"I would cut 30 minute to make a tighter film, but excesses included there is certainly something for everyone, especially those middle of the road skeptics and lukewarm believers like the film's main character." Quick take on the film The Triumph.
I do not usually view overtly religious movies and can also be overly critical, since I once worked in the independent film industry as a festival prescreener. With a running time of about 1 hour and 50 minutes, most of the film follows Ben, a middle of the road skeptic and believer in his late twenties who comes to Medjugorge from Ohio to experience first hand the reports of apparitions and to watch Marjia, to whom Mary the Queen of Peace has been revealing herself and giving "secret" messages to the world since 1981.
We are given a cross section of the variety of religious pilgrims, who all appear as rather ordinary people. Additional time is spent visiting the nearby Cococello community, an intentional faith community assisting men with addictions in finding peace and wholeness, and a brief visit with an Imam at a nearby mosque.
I enjoyed meeting the various people and thought the film crew did a good job of presenting the beauty of the small village and the aura of peace amongst large gatherings of people from many different places. It was described at one point as being "a Catholic Woodstock." The one on one moments with Marjia are among the best in the film as she exudes warmth, joy and an attentive pastoral sensibility, especially when speaking with Ben in some of the finest down to earth spiritual direction I've seen.
The Cococello community and its priestly representative, although a bit quirky, also provides an example of humans seeking authentic living in humbleness of our weaknesses and service in love of God and neighbor. While I wish more time had been spent with the Islamic community and felt the apocalyptic suggestive imagery of the movie to be its weaker parts, I found myself better centered and at peace by film's end. Indeed as is said in the movie, despite some dire warnings and the sense that there are troubles ahead, Marjia and other believers show an overwhelming gladness and joy because of the love of Mary, who reminds us of God's fatherly love for us.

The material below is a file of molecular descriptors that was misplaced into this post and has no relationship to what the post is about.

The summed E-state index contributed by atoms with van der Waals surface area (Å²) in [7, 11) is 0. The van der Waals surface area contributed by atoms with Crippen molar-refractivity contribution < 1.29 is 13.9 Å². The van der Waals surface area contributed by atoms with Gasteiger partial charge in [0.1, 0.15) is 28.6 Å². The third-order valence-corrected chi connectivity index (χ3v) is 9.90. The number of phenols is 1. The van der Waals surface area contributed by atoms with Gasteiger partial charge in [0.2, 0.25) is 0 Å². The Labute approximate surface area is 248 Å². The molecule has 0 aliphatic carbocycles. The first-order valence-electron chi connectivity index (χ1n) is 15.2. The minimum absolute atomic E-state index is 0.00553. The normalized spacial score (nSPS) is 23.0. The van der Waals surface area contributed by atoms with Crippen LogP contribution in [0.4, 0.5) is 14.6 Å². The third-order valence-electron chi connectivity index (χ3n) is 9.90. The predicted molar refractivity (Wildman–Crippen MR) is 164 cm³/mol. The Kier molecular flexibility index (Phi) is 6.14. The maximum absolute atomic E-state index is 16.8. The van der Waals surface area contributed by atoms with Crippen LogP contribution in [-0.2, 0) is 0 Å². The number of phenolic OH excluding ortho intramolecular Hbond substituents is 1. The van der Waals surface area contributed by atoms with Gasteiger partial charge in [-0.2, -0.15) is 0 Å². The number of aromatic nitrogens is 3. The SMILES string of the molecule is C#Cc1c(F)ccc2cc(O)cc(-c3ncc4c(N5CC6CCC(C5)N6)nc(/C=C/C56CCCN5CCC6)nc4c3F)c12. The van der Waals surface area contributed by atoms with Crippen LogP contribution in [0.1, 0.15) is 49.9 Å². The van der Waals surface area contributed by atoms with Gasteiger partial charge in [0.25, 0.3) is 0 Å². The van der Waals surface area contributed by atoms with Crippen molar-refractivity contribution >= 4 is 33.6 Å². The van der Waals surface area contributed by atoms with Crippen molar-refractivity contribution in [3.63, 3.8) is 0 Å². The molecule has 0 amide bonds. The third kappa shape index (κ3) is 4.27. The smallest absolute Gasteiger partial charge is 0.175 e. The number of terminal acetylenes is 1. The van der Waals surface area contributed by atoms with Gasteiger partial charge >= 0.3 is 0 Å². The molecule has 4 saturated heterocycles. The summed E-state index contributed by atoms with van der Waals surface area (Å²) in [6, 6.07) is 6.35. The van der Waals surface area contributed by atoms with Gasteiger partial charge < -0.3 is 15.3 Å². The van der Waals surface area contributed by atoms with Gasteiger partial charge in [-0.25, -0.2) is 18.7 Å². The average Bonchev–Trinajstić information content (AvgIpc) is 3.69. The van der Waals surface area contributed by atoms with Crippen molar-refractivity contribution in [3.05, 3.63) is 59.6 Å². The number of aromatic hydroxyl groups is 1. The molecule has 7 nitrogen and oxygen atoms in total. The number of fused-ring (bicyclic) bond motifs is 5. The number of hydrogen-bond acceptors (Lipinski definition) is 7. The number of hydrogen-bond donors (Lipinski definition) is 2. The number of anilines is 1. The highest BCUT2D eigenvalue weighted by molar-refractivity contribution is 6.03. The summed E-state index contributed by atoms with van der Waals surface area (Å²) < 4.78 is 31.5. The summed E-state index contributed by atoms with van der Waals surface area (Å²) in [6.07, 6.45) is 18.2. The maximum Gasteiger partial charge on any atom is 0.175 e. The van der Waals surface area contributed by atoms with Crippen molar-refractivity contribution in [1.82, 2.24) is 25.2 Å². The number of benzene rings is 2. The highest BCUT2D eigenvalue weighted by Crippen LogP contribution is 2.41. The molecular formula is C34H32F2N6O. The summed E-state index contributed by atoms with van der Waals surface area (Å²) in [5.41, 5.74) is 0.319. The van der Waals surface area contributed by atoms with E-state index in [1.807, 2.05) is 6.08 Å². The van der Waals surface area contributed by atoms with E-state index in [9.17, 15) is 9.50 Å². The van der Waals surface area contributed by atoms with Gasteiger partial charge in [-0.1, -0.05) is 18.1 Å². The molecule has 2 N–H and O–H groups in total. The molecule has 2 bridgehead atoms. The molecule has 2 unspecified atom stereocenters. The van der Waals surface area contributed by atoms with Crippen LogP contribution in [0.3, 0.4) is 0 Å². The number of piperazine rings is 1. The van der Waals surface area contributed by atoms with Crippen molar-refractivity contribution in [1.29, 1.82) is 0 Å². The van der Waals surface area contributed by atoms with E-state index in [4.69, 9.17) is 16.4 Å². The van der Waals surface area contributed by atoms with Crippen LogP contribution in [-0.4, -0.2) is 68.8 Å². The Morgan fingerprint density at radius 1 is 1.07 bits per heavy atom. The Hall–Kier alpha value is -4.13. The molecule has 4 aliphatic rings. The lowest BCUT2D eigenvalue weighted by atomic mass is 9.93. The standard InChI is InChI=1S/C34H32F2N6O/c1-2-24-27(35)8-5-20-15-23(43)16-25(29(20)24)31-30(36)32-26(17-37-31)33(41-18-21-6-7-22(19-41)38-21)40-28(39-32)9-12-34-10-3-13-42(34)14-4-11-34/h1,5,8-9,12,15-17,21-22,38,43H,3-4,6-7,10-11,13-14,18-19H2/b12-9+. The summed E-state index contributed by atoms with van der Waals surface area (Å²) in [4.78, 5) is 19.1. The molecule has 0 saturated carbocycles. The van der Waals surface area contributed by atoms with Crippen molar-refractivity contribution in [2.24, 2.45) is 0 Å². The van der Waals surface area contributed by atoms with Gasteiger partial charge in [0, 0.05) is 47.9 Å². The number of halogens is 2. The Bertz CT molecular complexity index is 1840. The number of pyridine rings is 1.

Without spoiling "the end" it's not always clear what the title of the movie refers to: Is it Mary's Triumph? God's ultimate glory? Is it what each receives as their own miracle and transformation? For myself, I think of the first two verses of Richard Gillard's hymn SERVANT SONG where he asks "Will you let me be your servant, let me be as Christ to you? Pray that I might have the grace to let you be my servant too. The second verse follows: "We are pilgrims on a journey, we are travelers on the road, we are meant to help each other, walk a mile and bear the load.